Gabriela Golder is one of the South-American artists with the most wide-reaching presence in the Videobrasil Collection – and not by chance. Like a number of artists from the geopolitical South who rose to prominence in the international art scene over the past few decades, the Videobrasil Biennial provided her with an important foothold for broader resonance and visibility. This exhibition brings together works that marked the Argentinian artist’s participation in the Biennial, spanning from her early career to her most recent piece, produced in 2020/2021, a period during which she spent most of her days, like many of us, observing the world through her window. This selection traces the evolution of an artistic study which draws on a restless, inquisitive yet tender gaze, expanding into new worlds and territories while retaining the artist’s singular forcefulness in addressing political and social issues.
Born during the Argentinian dictatorship, a sanguinary military regime which plagued the country for roughly ten years, Gabriela Golder revisits the muddled memories of her childhood, marked by familial affection and political brutality in En memoria de los pájaros [In Memory of the Birds], 2000 – her Videobrasil debut. Two years later, she returned with the concentrated potency of Vacas [Cows](2002). By applying classic video art procedures to an all too real scene, the artist creates not a metaphor, but rather a heart-rending portrait of the effects of Argentina’s turbulent economic crisis in 2001. The work received an honorable mention.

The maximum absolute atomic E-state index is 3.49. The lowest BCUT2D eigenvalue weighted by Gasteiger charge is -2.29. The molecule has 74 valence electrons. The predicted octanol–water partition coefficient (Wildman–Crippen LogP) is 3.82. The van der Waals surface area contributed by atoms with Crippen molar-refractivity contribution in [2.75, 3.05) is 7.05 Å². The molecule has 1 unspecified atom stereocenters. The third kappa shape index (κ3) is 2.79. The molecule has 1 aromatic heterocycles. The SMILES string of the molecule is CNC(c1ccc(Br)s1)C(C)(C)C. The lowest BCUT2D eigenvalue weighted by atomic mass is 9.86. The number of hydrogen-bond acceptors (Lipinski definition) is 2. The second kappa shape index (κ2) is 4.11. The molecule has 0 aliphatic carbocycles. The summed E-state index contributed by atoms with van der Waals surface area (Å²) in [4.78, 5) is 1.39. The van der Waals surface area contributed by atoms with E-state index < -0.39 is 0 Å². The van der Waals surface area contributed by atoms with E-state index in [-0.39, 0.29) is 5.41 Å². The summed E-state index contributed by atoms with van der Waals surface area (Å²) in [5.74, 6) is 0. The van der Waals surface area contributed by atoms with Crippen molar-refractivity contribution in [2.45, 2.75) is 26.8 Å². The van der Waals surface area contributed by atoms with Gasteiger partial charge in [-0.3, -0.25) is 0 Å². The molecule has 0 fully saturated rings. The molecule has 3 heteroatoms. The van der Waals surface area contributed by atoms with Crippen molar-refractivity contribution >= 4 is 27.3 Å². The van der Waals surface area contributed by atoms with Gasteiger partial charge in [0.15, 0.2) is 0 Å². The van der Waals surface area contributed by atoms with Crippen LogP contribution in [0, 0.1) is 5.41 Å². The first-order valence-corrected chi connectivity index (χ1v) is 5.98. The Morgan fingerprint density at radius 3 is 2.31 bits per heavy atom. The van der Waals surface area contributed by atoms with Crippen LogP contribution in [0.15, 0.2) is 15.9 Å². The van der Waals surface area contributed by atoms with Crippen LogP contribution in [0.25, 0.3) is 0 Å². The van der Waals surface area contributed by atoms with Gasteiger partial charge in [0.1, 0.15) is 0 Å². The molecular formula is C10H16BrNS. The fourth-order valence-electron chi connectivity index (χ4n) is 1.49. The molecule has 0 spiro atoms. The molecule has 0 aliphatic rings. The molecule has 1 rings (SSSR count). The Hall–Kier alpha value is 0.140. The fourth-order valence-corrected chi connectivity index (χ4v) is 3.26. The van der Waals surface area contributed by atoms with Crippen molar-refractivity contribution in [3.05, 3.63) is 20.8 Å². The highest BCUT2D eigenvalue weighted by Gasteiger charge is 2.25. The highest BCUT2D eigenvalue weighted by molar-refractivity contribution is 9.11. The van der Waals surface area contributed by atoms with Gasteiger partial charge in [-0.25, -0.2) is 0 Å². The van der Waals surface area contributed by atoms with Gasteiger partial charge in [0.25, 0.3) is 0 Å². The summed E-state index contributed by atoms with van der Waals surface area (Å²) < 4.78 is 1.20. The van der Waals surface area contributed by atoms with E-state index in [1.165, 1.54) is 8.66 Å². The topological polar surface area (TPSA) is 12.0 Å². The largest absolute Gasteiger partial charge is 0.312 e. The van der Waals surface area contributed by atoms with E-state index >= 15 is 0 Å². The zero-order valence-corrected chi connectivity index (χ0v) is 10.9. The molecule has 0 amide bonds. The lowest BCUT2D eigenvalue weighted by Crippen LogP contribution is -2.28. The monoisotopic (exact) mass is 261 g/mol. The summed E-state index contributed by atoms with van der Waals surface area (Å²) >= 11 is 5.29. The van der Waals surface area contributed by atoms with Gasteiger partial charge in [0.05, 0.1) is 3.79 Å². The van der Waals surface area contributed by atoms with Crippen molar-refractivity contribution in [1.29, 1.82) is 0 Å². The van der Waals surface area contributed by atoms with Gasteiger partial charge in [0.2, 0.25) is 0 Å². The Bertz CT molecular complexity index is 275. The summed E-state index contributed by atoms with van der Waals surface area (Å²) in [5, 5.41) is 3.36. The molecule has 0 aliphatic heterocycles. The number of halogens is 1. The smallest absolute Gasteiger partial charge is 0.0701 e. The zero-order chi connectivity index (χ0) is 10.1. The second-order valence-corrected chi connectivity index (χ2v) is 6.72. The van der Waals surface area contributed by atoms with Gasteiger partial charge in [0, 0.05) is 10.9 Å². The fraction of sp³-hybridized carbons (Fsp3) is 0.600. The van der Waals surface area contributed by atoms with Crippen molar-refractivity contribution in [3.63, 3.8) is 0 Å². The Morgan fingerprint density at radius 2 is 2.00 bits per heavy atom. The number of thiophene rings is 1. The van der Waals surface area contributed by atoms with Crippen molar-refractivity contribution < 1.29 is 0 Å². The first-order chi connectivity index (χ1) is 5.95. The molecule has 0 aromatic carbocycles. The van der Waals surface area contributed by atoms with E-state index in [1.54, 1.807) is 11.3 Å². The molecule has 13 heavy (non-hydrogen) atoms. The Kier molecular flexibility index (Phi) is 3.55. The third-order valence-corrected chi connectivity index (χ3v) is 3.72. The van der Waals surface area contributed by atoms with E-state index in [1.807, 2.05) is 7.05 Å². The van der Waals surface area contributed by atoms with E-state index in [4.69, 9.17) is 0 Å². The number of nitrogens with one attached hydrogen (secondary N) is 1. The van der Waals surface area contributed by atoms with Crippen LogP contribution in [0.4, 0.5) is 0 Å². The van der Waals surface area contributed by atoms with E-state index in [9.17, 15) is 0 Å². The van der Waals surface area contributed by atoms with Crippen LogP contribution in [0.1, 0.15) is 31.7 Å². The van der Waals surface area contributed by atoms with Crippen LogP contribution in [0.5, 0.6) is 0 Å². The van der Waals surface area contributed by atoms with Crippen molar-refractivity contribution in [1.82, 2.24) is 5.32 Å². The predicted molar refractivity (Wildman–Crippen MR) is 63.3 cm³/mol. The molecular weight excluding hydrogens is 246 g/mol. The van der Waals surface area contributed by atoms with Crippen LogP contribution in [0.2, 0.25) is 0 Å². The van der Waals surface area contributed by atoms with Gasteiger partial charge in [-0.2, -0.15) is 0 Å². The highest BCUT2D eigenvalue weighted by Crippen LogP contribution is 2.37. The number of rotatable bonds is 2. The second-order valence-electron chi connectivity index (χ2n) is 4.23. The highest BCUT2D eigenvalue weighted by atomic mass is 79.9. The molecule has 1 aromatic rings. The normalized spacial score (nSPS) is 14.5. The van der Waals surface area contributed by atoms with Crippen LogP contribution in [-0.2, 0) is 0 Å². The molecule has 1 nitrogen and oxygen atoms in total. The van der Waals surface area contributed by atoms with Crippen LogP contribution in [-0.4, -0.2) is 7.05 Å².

This was followed by Conversation Piece, in 2012, selected for the 18th Festival. An introductory class of sorts on Marxism, with a framework reminiscent of 18th century European bourgeois tastes, the triptych addresses, with a certain dose of irony, issues that have never been solved and ideas that need to be revisited.